An indigenous perspective
The following is a fictitious scenario illustrating a human experience in today’s world, followed by an imagined improved future enabled by digital identity. In this vignette, we’ve created Carl, from Edmonton, Alberta.
A look at the current state
Getting and using legal federal or provincial identification is easy for most people; systems are built for these forms of ID. I have and use typical identification like my passport and driver’s licence but when it comes to carrying a recognized ID that identifies me as Cree, I’m forced to jump through hoops and endure lengthy processes. Even then, I’ve heard of friends who are refused their rightful service or benefits because their status card isn’t accepted in many places.
Like all Indigenous peoples in Canada, Carl has a multifaceted identity. He is recognized and identified as Cree by the Cree Nation, and identified as Albertan and Canadian by most public and private systems. Carl holds both collective rights (affirming and preserving the collective identity of his First Nation’s culture, such as rights to resources and activities) and individual rights (rights held by all individuals, such as the right to vote or to move anywhere in the country). In the current state of identity systems, Carl doesn’t have the autonomy to self-declare his origin identity as defined in the Indian Act of 1985. He can’t, for example, present his government-issued status card, identifying him as a “status Indian,” to vote in elections.
Envisioning the digital ID-enabled future state
In the digital ID-enabled future, Carl will hold multiple credentials, issued by trusted authorities and verifiable by any organization requiring proof of his attributes. Moreover, the First Nations principles of OCAP® (ownership, control, access, and possession of data) will be supported insofar as Carl wishes to make his data available to Indigenous authority bodies. He will have control over who his data is shared with and, in many cases, simply be providing proof that he holds certain attributes, rather than providing the attributes themselves.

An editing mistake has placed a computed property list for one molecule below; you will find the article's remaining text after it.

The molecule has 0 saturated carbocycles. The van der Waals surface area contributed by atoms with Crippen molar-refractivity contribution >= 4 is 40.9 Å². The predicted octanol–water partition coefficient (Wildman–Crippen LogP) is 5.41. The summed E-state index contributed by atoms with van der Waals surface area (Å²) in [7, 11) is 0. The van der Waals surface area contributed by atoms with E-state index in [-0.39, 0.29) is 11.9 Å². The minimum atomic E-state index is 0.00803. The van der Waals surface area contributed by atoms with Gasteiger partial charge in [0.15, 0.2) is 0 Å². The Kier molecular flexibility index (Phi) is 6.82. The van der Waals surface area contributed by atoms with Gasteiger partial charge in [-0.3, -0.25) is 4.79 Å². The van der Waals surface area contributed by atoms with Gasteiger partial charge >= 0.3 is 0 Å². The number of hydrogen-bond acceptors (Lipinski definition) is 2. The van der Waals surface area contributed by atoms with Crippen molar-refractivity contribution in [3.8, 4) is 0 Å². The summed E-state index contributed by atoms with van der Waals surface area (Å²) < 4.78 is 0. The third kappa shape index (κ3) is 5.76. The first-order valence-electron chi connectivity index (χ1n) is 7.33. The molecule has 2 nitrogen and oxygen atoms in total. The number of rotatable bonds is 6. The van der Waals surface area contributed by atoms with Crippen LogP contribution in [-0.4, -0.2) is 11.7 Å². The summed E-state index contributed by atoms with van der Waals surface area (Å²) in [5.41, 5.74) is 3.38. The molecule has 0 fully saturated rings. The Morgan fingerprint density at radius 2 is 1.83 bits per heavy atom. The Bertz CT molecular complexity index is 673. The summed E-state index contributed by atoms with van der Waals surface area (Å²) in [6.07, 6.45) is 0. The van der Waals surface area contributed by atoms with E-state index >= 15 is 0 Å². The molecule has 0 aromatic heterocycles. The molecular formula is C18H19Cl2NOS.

With identification that fully represents him—ensuring his ability to represent himself as part of a collective identity—Carl can enjoy secure, private, and seamless participation across every jurisdiction in which he participates. He now easily accesses the services and benefits he’s entitled to in the public, private, and Indigenous systems, such as First Nations voting processes for electing officials.
For the first time in my life, I have control of my own personal data and, together with other members of my nation, I can exercise self- declaration as Cree with legal proof of identification. I can also contribute my data to support evidence-based decision-making regarding First Nations services improvement. I’m fully empowered to access government and private sector services and conduct transactions digitally, securely, and across the full spectrum of my individual and collective rights. My ID is trusted, and I trust that my identity and data are secure.
Redefining how we engage with our digital world
Embrace an undeniable future as Canada evolves toward a trusted digital ID system.
A small-business perspective